This illustrates that the Chinese government is clearly attempting to address the issues that give rise to many protests, although their ability to improve things is hampered by structures put in place years ago but still operating. For example, although the ‘hukou’ or household registration system has been relaxed, it still prevents many rural migrants from having permanent residence in cities, and therefore means they cannot get access to any social welfare that might be on offer from the municipal authorities. There are possibly 200 million people in this category. Similarly, as the development of cities has overtaken villages, inequalities in access to welfare provision are rife; villagers now surrounded by city development do not have access to the welfare benefits of the registered city-dwellers who now live next door. The fact that these problems are discussed fairly openly does indicate that solutions are being sought.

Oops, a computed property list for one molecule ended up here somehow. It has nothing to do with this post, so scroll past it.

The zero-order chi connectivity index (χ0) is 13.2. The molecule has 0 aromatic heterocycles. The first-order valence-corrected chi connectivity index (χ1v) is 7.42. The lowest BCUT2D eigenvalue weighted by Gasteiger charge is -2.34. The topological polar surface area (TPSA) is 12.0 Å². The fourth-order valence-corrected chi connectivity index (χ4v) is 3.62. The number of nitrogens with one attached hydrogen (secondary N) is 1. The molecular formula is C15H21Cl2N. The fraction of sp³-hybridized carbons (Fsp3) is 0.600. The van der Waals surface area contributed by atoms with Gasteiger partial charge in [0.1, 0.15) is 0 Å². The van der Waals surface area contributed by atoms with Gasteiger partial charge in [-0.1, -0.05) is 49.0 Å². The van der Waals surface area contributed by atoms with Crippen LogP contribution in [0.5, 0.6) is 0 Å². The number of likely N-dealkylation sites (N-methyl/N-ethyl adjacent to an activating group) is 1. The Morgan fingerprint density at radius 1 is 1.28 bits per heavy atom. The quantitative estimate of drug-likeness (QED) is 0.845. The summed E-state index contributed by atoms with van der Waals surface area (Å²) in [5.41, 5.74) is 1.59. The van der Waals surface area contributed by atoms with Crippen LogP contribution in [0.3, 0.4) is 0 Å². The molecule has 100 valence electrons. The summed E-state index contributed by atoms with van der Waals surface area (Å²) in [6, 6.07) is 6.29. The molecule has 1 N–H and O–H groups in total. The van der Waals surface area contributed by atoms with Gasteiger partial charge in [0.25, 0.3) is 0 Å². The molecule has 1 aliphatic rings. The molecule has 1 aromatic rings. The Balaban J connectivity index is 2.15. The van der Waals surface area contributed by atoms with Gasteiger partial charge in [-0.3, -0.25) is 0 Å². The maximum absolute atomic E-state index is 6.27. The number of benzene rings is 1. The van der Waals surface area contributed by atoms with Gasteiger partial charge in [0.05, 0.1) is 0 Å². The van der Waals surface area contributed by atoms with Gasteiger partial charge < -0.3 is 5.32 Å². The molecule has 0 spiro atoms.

Very few Western commentators have bothered to undertake a qualitative analysis of the protests that take place. A cursory qualitative analysis highlights that each protest has been triggered by a specific event or parochial situation. For example, recent protests have been sparked by:

* Farmers protesting about a factory or factories polluting their farmland;
* Locals objecting to a corrupt official beating someone up publicly and getting away with it;
* A boy dying in a hospital after ingesting pesticides because his grandfather couldn’t afford the hospital bill;
* Villagers protesting about the arrest of a villager who was involved in a house demolition and relocation.

While rising civil unrest is a cause for concern, it is not threatening the downfall of the Chinese state. Protests are one-offs. At this point in time there is no political movement that fundamentally challenges or threatens the state.